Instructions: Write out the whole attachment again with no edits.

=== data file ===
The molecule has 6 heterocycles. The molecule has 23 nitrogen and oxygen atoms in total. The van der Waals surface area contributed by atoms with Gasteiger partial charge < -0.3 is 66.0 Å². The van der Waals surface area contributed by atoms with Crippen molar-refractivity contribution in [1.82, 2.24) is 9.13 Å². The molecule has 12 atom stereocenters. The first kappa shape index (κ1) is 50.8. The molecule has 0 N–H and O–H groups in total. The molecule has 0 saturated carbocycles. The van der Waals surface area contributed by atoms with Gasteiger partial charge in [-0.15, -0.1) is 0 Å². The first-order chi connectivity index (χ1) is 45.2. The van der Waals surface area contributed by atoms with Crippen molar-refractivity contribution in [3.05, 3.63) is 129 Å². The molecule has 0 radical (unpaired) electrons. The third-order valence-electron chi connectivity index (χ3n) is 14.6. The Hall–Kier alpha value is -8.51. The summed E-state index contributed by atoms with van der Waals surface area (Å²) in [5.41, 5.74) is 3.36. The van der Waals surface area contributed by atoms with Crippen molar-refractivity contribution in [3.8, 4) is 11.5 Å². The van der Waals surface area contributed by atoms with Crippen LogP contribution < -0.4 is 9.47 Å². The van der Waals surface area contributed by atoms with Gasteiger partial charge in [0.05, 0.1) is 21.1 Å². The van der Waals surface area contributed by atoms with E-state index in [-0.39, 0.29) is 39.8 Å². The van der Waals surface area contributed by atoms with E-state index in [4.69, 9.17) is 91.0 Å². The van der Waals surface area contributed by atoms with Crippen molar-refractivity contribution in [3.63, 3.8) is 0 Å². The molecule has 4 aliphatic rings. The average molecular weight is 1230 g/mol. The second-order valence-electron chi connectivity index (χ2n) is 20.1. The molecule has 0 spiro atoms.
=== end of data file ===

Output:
The molecule has 6 heterocycles. The molecule has 23 nitrogen and oxygen atoms in total. The van der Waals surface area contributed by atoms with Gasteiger partial charge < -0.3 is 66.0 Å². The van der Waals surface area contributed by atoms with Crippen molar-refractivity contribution in [1.82, 2.24) is 9.13 Å². The molecule has 12 atom stereocenters. The first kappa shape index (κ1) is 50.8. The molecule has 0 N–H and O–H groups in total. The molecule has 0 saturated carbocycles. The van der Waals surface area contributed by atoms with Gasteiger partial charge in [-0.15, -0.1) is 0 Å². The first-order chi connectivity index (χ1) is 45.2. The van der Waals surface area contributed by atoms with Crippen molar-refractivity contribution in [3.05, 3.63) is 129 Å². The molecule has 0 radical (unpaired) electrons. The third-order valence-electron chi connectivity index (χ3n) is 14.6. The Hall–Kier alpha value is -8.51. The summed E-state index contributed by atoms with van der Waals surface area (Å²) in [5.41, 5.74) is 3.36. The van der Waals surface area contributed by atoms with Crippen molar-refractivity contribution in [3.8, 4) is 11.5 Å². The van der Waals surface area contributed by atoms with Crippen LogP contribution < -0.4 is 9.47 Å². The van der Waals surface area contributed by atoms with Gasteiger partial charge in [0.05, 0.1) is 21.1 Å². The van der Waals surface area contributed by atoms with E-state index in [-0.39, 0.29) is 39.8 Å². The van der Waals surface area contributed by atoms with E-state index in [4.69, 9.17) is 91.0 Å². The van der Waals surface area contributed by atoms with Crippen molar-refractivity contribution in [3.63, 3.8) is 0 Å². The molecule has 4 aliphatic rings. The average molecular weight is 1230 g/mol. The second-order valence-electron chi connectivity index (χ2n) is 20.1. The molecule has 0 spiro atoms.